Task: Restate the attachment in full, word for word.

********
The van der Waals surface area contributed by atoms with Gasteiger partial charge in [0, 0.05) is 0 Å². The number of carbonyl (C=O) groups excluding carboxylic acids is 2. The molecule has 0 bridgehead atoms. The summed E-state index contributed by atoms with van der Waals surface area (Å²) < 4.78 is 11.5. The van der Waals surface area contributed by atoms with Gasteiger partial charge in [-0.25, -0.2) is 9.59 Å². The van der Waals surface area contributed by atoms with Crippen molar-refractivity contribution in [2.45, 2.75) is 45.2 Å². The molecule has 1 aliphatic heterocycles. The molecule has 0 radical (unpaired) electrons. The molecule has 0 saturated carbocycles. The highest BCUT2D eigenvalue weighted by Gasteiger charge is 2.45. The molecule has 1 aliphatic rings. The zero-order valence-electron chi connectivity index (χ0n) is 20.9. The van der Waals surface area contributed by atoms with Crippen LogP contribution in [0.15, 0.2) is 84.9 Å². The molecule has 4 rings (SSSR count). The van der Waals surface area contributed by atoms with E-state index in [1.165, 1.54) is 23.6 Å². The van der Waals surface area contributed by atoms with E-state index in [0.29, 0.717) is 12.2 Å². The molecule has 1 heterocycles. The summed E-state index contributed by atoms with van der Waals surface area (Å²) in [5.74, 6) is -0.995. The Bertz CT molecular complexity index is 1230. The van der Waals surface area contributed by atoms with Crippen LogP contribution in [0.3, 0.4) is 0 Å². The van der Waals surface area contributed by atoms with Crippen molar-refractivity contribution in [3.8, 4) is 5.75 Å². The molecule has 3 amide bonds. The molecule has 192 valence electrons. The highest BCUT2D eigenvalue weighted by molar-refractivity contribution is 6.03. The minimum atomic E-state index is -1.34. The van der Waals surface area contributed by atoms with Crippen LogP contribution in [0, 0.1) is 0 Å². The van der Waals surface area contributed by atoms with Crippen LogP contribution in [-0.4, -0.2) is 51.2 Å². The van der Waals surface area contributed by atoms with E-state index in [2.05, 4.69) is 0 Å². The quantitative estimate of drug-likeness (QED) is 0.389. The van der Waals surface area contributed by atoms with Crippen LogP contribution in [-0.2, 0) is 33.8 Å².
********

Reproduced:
The van der Waals surface area contributed by atoms with Gasteiger partial charge in [0, 0.05) is 0 Å². The number of carbonyl (C=O) groups excluding carboxylic acids is 2. The molecule has 0 bridgehead atoms. The summed E-state index contributed by atoms with van der Waals surface area (Å²) < 4.78 is 11.5. The van der Waals surface area contributed by atoms with Gasteiger partial charge in [-0.25, -0.2) is 9.59 Å². The van der Waals surface area contributed by atoms with Crippen molar-refractivity contribution in [2.45, 2.75) is 45.2 Å². The molecule has 1 aliphatic heterocycles. The molecule has 0 radical (unpaired) electrons. The molecule has 0 saturated carbocycles. The highest BCUT2D eigenvalue weighted by Gasteiger charge is 2.45. The molecule has 1 aliphatic rings. The zero-order valence-electron chi connectivity index (χ0n) is 20.9. The van der Waals surface area contributed by atoms with Crippen LogP contribution in [0.15, 0.2) is 84.9 Å². The molecule has 4 rings (SSSR count). The van der Waals surface area contributed by atoms with E-state index in [1.165, 1.54) is 23.6 Å². The van der Waals surface area contributed by atoms with E-state index in [0.29, 0.717) is 12.2 Å². The molecule has 1 heterocycles. The summed E-state index contributed by atoms with van der Waals surface area (Å²) in [5.74, 6) is -0.995. The Bertz CT molecular complexity index is 1230. The van der Waals surface area contributed by atoms with Crippen LogP contribution in [0.3, 0.4) is 0 Å². The van der Waals surface area contributed by atoms with Crippen molar-refractivity contribution in [3.8, 4) is 5.75 Å². The molecule has 3 amide bonds. The molecule has 192 valence electrons. The highest BCUT2D eigenvalue weighted by molar-refractivity contribution is 6.03. The minimum atomic E-state index is -1.34. The van der Waals surface area contributed by atoms with Crippen LogP contribution in [0, 0.1) is 0 Å². The van der Waals surface area contributed by atoms with Crippen LogP contribution in [-0.4, -0.2) is 51.2 Å². The van der Waals surface area contributed by atoms with E-state index in [2.05, 4.69) is 0 Å². The quantitative estimate of drug-likeness (QED) is 0.389. The van der Waals surface area contributed by atoms with Crippen LogP contribution in [-0.2, 0) is 33.8 Å².